Magazine article World Watch

Used Materials Enter the Economic Mainstream

Magazine article World Watch

Used Materials Enter the Economic Mainstream

Article excerpt

The U.S. recycling industry passed a landmark last October, as the Chicago Board of Trade (CBOT) launched its Recyclables Exchange. Secondary materials such as glass, PET and HDPE plastics, and paper now have their own market on the CBOT, which for 148 years has been one of the world's foremost trading systems for a wide range of commodities, from pork bellies to silver.

The new exchange cements the newfound status of recycled materials as legitimate commodities. For the first time, there is a central U.S. marketplace for used materials, just as there is for primary commodities like wood pulp and plastic resins. Though the exchange does not yet sell futures contracts in old newspapers, as it does for wheat, wood, or metals, the system should eventually provide a barometer of market conditions for used materials. In the long run, the exchange's developers hope that it will evolve into a futures market, helping smooth out the large price fluctuations that have plagued the recycling industry in recent decades.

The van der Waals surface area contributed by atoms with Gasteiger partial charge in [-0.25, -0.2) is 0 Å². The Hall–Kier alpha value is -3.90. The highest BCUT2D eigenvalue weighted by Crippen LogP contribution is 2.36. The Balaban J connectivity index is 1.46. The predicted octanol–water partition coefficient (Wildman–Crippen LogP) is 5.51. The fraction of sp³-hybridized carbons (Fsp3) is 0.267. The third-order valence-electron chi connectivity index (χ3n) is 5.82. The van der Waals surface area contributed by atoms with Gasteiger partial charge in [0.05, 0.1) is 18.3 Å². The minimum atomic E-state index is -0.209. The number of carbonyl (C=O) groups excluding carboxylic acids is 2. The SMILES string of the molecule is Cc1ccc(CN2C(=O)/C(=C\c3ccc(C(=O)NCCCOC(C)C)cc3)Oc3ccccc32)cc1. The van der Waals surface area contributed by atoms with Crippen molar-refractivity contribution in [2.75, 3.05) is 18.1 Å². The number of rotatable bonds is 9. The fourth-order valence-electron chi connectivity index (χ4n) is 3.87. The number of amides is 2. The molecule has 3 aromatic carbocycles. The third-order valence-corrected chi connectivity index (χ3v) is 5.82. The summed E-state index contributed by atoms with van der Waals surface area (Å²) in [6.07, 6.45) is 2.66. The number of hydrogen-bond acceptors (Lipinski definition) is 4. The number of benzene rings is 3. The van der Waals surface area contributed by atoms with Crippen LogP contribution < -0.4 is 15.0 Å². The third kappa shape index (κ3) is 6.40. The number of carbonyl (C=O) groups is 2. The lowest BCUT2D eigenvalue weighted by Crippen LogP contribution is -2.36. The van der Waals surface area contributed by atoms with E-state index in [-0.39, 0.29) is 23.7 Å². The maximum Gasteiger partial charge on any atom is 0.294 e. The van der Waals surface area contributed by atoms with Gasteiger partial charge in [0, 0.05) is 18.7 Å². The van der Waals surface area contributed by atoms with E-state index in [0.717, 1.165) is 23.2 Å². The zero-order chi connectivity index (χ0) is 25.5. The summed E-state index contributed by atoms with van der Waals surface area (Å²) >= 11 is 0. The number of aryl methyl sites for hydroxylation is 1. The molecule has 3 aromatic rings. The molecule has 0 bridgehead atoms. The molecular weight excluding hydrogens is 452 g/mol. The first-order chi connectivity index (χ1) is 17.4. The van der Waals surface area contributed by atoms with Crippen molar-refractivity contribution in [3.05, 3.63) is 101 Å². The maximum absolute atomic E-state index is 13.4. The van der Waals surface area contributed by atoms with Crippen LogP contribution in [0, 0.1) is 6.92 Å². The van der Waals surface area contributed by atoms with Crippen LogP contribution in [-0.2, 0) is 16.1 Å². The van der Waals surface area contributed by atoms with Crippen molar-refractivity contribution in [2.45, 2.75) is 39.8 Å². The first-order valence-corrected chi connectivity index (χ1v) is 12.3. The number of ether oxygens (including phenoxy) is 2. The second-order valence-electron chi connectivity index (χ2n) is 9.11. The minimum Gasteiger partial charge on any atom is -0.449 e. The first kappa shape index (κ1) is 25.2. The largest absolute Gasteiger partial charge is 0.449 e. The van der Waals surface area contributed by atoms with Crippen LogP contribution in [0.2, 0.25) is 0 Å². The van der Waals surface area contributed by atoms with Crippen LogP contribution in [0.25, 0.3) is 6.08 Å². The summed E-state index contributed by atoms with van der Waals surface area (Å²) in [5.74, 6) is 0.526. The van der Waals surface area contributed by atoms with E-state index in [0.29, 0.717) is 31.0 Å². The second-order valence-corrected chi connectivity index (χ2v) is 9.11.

The market was developed over the last three years by a partnership that includes the CBOT, the National Recycling Coalition and its Recycling Advisory Council, the U.S. Environmental Protection Agency, the New York State Office of Recycling Market Development, and the Clean Washington Center (an arm of Washington state's economic development department). Buyers and sellers connect to the system using a personal computer and modem. They can then post and review listings with details on material type, quantity, quality, price, and other information. …

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